Royal Marine appeals against his conviction for killing Taliban insurgent
Sergeant Alexander Blackman, found guilty in November of murdering unlawful combatant in Helmand, says conviction was unsafe
by Steven Morris and agency
10 April 2014
A Royal Marine found guilty of murdering a badly injured Taliban insurgent has asked three of the country’s most senior judges to overturn his “unsafe” conviction.
Sergeant Alexander Blackman, who is serving a minimum of 10 years in a civilian jail, has launched an appeal against his conviction at the court martial appeal court in London.
If his appeal against conviction is rejected the court will be asked to reduce the length of time he must serve before being considered for parole.
His defence team has described the minimum term as “manifestly excessive”.
Blackman, who was not in court for the appeal, was found guilty in November of murdering the injured Afghan in Helmand in 2011 by firing a pistol into his chest as he lay helpless after being wounded by helicopter fire.
The vastly experienced and respected marine was caught by chance on a head camera worn by another of the marines on his patrol shooting the man and then telling him: “Shuffle off this mortal coil, you cunt. It’s nothing you wouldn’t do to us.”
During his court martial in Wiltshire, Blackman insisted that he had believed the man was already dead when he opened fire and he had shot in frustration towards the end of a hard tour during which close colleagues had been killed.
But the board that heard the case dismissed his defence and in December jailed him for life in a civilian prison and ordered that he be dismissed from the armed forces.
The Judge Advocate General, Jeff Blackett, said he had to be dealt with severely to show the international community that battlefield crimes committed by British troops would not be tolerated.
As soon as he was sentenced Blackman’s lawyers made it clear that he would appeal. Blackman’s wife, Claire Warner-Blackman, said his sentence was too severe and highlighted the mental tension he was under during the tour. She said he opened fire in a moment of madness.
In a BBC interview this week she argued he was no risk to society and should be released.
She said: “It’s very obvious he is in the wrong place. There’s an awful lot of politics, international politics, tied up with this case, and I absolutely understand that, but for me, at the end of the day, this is about one man and his life, and for something not to happen because of politics just seems wrong. Bottom line, Al is no risk to society.”
Tens of thousands of people have signed petitions or joined social media campaigns supporting Blackman. Privately in military circles there is unease and anger that he was given what many consider a harsh sentence and there is huge sympathy for him and his family.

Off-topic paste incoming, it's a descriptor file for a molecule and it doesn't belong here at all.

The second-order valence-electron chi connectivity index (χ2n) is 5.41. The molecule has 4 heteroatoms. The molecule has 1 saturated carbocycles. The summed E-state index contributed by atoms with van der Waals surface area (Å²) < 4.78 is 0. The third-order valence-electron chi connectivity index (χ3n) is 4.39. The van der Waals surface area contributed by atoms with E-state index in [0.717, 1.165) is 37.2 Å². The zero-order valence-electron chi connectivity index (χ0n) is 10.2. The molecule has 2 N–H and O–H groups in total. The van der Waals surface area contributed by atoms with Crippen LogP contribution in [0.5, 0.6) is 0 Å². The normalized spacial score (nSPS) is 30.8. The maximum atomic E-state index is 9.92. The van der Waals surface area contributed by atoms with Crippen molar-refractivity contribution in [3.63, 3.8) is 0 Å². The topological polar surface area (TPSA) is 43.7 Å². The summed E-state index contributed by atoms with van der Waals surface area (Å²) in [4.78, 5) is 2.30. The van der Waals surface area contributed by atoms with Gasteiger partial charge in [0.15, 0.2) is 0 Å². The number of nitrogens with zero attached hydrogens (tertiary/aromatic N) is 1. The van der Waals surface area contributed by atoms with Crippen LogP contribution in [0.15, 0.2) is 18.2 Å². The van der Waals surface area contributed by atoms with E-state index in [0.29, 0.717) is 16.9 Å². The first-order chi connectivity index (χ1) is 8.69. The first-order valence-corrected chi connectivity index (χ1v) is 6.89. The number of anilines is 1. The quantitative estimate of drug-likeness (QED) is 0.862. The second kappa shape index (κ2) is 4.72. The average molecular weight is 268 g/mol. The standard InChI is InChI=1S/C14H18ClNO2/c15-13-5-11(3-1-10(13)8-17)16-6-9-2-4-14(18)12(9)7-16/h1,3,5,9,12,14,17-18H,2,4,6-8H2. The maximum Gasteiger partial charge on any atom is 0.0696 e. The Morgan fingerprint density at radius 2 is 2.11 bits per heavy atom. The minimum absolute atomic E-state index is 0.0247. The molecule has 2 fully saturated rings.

Blackman’s QC, Anthony Berry, said the marine’s conviction was “inherently unsafe” because of the possibility that the seven-person court martial board convicted him on a simple majority.”
Typically in a crown court case, a majority verdict must have 10 or 11 out of 12 agreeing. In a court martial the military board only has to reach a simple majority.
Berry said: “The appellant submits that the possibility that he was convicted by a simple majority renders his conviction inherently unsafe.”
He argued that “by virtue of the possibility that he was convicted by a simple majority of a seven-man board there remains doubt as to whether the prosecution in fact satisfied the criminal standard of proof”.
Berry claimed voting requirements in crown court proceedings constituted important procedural safeguards that are “unfairly denied” to those subject to the court martial process.
On the length of sentence, Berry told the judges the incident happened “in a moment of madness”. There was a “cocktail of circumstances which led this brave and modest man, to whom loyal duty and allegiance to the corps was second to nothing, briefly to lose his head”.
He added that “despite the fact that this is an extremely unusual case and gives rise to many different reactions from people, including the public”, the sentence of 10 years was too long.
Philip Havers QC, making submissions on behalf of the defence secretary Philip Hammond, submitted that the challenge was “misconceived”. He said court martial proceedings had recently been investigated and judged fair.
At the completion of legal argument, Lord Thomas said the court would take time to consider the appeal. No date was given for the ruling.
Blackman’s wife was present for the hearing but said she would not be making a comment until after the court gives its decision.
This is an ingenious ground for appeal which seems to possess some merit from a jurisprudential point of view. But whether Al Blackman’s offence is rightly ajudged to have been technically one of murder, or not, insufficient weight has yet been accorded all of the extraordinary extenuating and mitigating circumstances of the case.
When these are properly and impartially considered, in their entirety, by a set of fresh judicial minds, the outcome ought to be more in keeping with what natural justice demands.
My own view is that Mr Blackman’s sentence should be commuted to a term of imprisonment that is equivalent to time served, failing which he should be granted a pardon. Either way, he should be discharged from prison as soon as possible.